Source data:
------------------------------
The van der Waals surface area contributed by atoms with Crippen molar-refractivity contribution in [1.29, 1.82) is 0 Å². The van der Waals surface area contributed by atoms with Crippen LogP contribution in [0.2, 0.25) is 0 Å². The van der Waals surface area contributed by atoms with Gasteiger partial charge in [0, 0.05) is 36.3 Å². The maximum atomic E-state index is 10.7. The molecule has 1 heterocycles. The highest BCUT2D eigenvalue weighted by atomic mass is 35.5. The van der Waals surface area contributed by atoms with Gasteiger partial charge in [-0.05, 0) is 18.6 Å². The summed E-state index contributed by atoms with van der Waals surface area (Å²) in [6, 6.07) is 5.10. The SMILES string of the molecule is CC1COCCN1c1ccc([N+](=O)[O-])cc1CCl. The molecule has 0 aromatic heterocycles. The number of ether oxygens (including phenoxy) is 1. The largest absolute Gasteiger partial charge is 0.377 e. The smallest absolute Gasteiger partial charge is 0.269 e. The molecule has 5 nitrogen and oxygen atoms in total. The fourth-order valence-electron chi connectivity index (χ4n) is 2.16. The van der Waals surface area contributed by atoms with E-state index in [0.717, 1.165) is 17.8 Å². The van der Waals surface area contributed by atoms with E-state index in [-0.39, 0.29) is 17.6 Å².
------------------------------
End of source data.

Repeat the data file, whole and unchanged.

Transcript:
The van der Waals surface area contributed by atoms with Crippen molar-refractivity contribution in [1.29, 1.82) is 0 Å². The van der Waals surface area contributed by atoms with Crippen LogP contribution in [0.2, 0.25) is 0 Å². The van der Waals surface area contributed by atoms with Gasteiger partial charge in [0, 0.05) is 36.3 Å². The maximum atomic E-state index is 10.7. The molecule has 1 heterocycles. The highest BCUT2D eigenvalue weighted by atomic mass is 35.5. The van der Waals surface area contributed by atoms with Gasteiger partial charge in [-0.05, 0) is 18.6 Å². The summed E-state index contributed by atoms with van der Waals surface area (Å²) in [6, 6.07) is 5.10. The SMILES string of the molecule is CC1COCCN1c1ccc([N+](=O)[O-])cc1CCl. The molecule has 0 aromatic heterocycles. The number of ether oxygens (including phenoxy) is 1. The largest absolute Gasteiger partial charge is 0.377 e. The smallest absolute Gasteiger partial charge is 0.269 e. The molecule has 5 nitrogen and oxygen atoms in total. The fourth-order valence-electron chi connectivity index (χ4n) is 2.16. The van der Waals surface area contributed by atoms with E-state index in [0.717, 1.165) is 17.8 Å². The van der Waals surface area contributed by atoms with E-state index in [-0.39, 0.29) is 17.6 Å².